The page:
Sunday, October 16, 2011

The Cheap Skateboard Betrayal

We were runts. We were the squirts at the bottom of the campus totem pole. As eighth graders, we were the lowest grade at our five year high school, the junior high schools having been shut down in the late 70's, due to budget cuts in the city of La Mirada. At 13-years-old, it would be months, even years before some of us reached our growth spurts. The juniors and seniors at the high school seemed to tower over us.

Some days I rode my skateboard to school, if I wasn't carrying my trumpet case to 'zero period' jazz band. It was a cheap skateboard but it worked. It was salmon pink in color, just reddish enough not to look like a girl's skateboard, so the color never bothered me.

It may have been made of compressed fiber glass, I'm not sure. But it looked like it was made of thick plastic, which looked more like candle wax when it got scuffed. My Aunt Pat had given it to me for our first Christmas back in the U.S., after we had moved back from Japan. I was 10-years-old when I received it. I hadn't seen any skateboards as a kid in Japan, so I was happy to have such a very American toy.

But it wasn't a cool skateboard, not for a junior high school student, and especially not at a high school campus. The cool skateboards were much bigger and more expensive. They looked like mini surfboards, almost, made of flat, sturdy wood and lined with black strips of non-skid material. They were true status symbols.

I didn't care that my skateboard was smaller, something that should have been left behind with the other toys from elementary school days. As a runty eighth grader, I had already found acceptance among the other social misfits in the school's marching band. I didn't have to worry about anyone making fun of me for my cheap skateboard, not around the band room, at least. Hanging outside the band room with the other band geeks, during the mid morning snack break and at lunch, was always a safe haven.

Shawn was one of the other eighth graders in band. He played percussion, mostly bass drum which was funny because he was shorter and punier than me. He practically looked like a sixth grader with the giant coin of a bass drum strapped to him for halftime practices in the mornings.

During snack break one morning, Shawn asked to borrow my skateboard. He rode it up and down, short distances, past the band room and theater department, and back again to the gated entrance by the one of the side streets.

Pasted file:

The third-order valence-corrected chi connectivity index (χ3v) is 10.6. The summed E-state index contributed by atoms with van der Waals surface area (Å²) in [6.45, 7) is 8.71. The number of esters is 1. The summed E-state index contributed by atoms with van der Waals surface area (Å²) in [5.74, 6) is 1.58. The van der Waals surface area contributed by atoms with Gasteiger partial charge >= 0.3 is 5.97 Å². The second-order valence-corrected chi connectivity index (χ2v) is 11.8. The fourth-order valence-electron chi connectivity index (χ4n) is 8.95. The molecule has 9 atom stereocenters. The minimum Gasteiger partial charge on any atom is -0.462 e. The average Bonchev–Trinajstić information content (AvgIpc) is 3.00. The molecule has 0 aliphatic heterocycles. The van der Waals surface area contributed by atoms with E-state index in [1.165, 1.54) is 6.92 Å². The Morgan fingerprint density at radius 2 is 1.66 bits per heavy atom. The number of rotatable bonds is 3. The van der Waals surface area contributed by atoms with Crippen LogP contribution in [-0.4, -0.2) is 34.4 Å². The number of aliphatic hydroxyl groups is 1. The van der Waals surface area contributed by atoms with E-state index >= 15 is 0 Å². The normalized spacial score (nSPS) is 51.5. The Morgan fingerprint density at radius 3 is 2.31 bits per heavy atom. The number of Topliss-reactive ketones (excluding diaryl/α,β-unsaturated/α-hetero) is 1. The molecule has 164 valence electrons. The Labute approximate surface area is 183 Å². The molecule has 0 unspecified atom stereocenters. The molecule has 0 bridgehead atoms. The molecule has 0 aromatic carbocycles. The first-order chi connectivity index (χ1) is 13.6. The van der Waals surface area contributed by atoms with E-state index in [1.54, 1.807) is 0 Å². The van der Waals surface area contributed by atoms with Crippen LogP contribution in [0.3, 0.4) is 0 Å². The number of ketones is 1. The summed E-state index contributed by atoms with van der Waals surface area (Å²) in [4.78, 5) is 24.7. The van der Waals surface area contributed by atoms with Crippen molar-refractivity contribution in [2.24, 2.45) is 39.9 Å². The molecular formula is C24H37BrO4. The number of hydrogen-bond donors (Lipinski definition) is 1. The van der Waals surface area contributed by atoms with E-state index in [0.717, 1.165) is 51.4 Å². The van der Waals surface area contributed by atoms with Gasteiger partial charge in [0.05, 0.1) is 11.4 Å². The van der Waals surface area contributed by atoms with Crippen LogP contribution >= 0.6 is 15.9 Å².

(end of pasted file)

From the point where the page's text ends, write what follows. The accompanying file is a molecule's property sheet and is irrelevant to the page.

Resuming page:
"I'm going to the snack bar to get something to eat," Shawn told me. "I'll be right back."

I panicked a little. "Leave the skateboard here. Don't take it with you!"

Shawn must have thought I was worried about not getting it back. "Don't worry! I'll bring it right back!" He rolled away, past the theater department and toward the main quad area in front of the gym.

I'm not sure why I ended up at the snack bar, too, a few minutes later. I almost never went, mostly because there was never enough extra money for a daily Hostess fruit pie or a bag of potato chips. I must have agreed to walk over with one of the other band geeks.

I saw Shawn waiting in line among a crowd of students, most of them taller than us. And most of them cooler than us, if only for the fact that they weren't in band. Some of them had the cooler, bigger wooden skateboards.

I'll never forget the look of embarrassment and slight fear in Shawn's eyes, behind his glasses. Without a word, he kicked the skateboard to me as I approached the snack bar lines. My face heated up with embarrassment as I picked up the salmon pink skateboard. This was exactly what I had wanted to avoid - having people see my stupid, baby toy among all of the more sophisticated skateboards.

Shawn never said a word about it to me later, back in the band room, or any time after that.

One of the reasons I remember this event is that I wrote about it in my journal. For some reason, I wrote that Shawn had run up to me later to apologize, and to thank me for taking on the embarrassment of the situation.

He never did that. But even in my own private journal I felt the need to tweak as much of a happy ending as possible for that entry. I guess I also felt the need to protect Shawn, even if I was upset with him.

This was more than thirty years ago. I am reconnected with Shawn on facebook, now. I have never brought this memory up to him. I'm sure he doesn't remember it.


Anonymous said...

My skateboard was the same! It was yellow :) Thankfully I lived in a country town small enough that all the other 10 year olds didn't think anything of my cheap plastic skateboard.

I really loved this entry, it was a bit sad but reminded me so much of me except I was a library geek (they didn't really do school band in Australia)

Happy to be a new follower to your blog

Peter Varvel said...

Thank you so much, Expat Wife!